Joint A/c Kholne Ka Procedure Kya Hai Bhaiya?

I think the first thing that we need to do is to agree (at least aggregate our preferences) on what we want from the Washing Machine Enterprise (WME from now).

Expectation A: One unhindered washing-spinning-drying experience of a bucketfull of clothes every x days on a semi-annual payment of Rs. y (where both x and y are to be simultaneously minimized as much as possible.)
Perhaps a not unreasonable expectation. First some background.

x is currently set at 8:
The Old Hostel and D-block flats accomodate 64 and around 15 boarders, respectively. Of these many Dilliwallahs primarily reside at home, and do not give two Surf sachets about the WME. A (very liberal) maximum of 65 would avail the WME’s services. Actually, only 47 people registered in 2015’s Spring semester. 6 (=3*2) slots are available every day; that works out to 48 slots every 8 days. (More than 3 washes per day would lead to inordinate wear and tear of the machines.) If more people want to laundry, the frequency has to go down. Buying another machine for the WME is not an option. (… or is it?)

y is set at 200:
Surf recommends using 60gms of their detergent powder per wash and the relevant powder (Surf Excel Matic Front Load) comes for Rs. 413 for a 2kg pack: Rs. 12.40 per wash or Rs 2230 per month at full operation. For less than 5 months every semester, (late July- early December and January- early May), the machines work at near full capacity. At other times, many people are at home, the rounding off to five months takes care of that. Detergent costs of the WME every semester: Rs. 11150. Machine repair and maintenance costs are borne by the Institute. (There is some confusion regarding the monthly bleaching’s cost incidence.) At more reasonable assumptions about usage (5 washes per day on average), the cost is Rs. 193.75 per person if 48 people register. Taking into account that we do not work with robotic efficiency when loading the powder, Rs. 200 is the best estimated per capita cost of usage. (Another route is to ascertain the average number of washes per person per semester: 16 gives us Rs. 198.) (Do we really want to take into account the fines that are collected?)

After that lengthy bit of background and establishment of the reasonableness of the current values of x and y, let us look at the (interesting) question at hand, which surfaced over a series of emails: should two (or more) people be allowed to share a registered slot? (Let us call it the Joint A/c policy.) Having just Expectation A at hand currently, let us see how this policy fares according to this criterion and compare with the status quo. However, we must be careful, not only should we think of what happens if this is ideally followed, but also what would happen because of misuse. We must foresee possible rule-bending and downright rule-breaking.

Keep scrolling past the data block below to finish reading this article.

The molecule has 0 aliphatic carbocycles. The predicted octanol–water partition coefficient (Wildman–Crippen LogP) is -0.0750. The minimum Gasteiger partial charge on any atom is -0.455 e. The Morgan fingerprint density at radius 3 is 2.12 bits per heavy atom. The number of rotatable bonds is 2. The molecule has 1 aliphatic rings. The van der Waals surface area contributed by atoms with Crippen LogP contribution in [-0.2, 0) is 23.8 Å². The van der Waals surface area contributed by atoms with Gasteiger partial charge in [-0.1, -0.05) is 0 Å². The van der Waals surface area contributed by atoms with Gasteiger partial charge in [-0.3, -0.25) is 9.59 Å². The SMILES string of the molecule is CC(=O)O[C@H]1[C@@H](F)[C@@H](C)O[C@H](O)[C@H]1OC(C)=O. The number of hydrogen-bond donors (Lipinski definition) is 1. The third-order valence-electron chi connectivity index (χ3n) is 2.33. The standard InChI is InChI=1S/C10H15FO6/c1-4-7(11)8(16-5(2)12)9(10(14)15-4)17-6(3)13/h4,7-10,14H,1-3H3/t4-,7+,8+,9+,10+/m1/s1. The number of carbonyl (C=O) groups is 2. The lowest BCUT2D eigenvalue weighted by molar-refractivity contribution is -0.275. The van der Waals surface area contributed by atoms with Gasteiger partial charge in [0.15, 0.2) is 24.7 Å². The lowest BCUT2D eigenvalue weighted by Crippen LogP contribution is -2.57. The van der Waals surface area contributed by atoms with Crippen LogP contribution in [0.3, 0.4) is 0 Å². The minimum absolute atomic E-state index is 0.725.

Let us first be sure what we are NOT talking about:
Suppose Aloo and Kachaloo are best buds. During the placement season, Aloo needs to wash his blazer, on which he dropped the strawberry-jelly filling of a Nomura-sponsored doughnut, for a looming Goldman Sachs interview. But he had just booked a slot two days ago. What can he do? In such a rare emergency, Aloo can avail the services of a Katwaria Sarai dhobi or of the prohibitively expensive QuickClean laundromat at the Chocolate Room (Rs. 1900 for a month of home-delivered laundry, or Rs 200 per 4kg load). But Kachaloo has an idea: why can’t Aloo put in his blazer with Kachaloo’s clothes, which he’s going to launder during his registered slot. But isn’t that against the rules, Aloo wonders. Kachaloo dismisses his concerns on grounds that the WME rules are not that unreasonable.

So what ARE we talking about:
Suppose Monu and Sonu are best buds. Both are lazy dolts who incessantly repeat their clothes for days and only need/want the WME once every 15 days. What actions do they have recourse to? They can register separately and pay Rs. 200 each. Or if the Joint A/c policy is in force, they can register jointly, and take up a joint slot every 8 days: to facilitate quick checking of bookings under a commonly-agreed name. (If they use their respective names, it becomes difficult for a manager to ascertain instances of ultra-frequent use.) On an individual level, joint a/c’s don’t have any prima facie adverse impact on the fufillment of Expectation A.

But this was just a partial analysis. Taking cognisance of this, if lots of such joint a/c’s are registered, what’d happen? The anti-climactic answer: nothing much would change. While revenue would fall, usage and costs would fall commensurately: the cost analysis makes that clear.

What about misuse? Would overloading become rampant? If overloading is already a problem, there is no apparent reason why it would be further aggravated: if people who use the machine after long intervals overload, they will continue to do so. Other forms of measures are required to correct that. If it isn’t, then well, it won’t suddenly appear because of the change. There are certainly no additional difficulties in implementation, apart from the added condition that a common name be used by the joint account-holders.

One vote for joint a/c’s.

Aur haan, yaad rakhna, daag acche hain.

(What was the point of this long note you ask: well, dunno, but we must establish a general principle on which we evaluate what we manage, something akin to the proposed Expectation A. We should not become unthinking rule-making-bending-breaking fun-hating un-loving un-caring inflexible isolated isles of dismal whatevers…. you get the point.)






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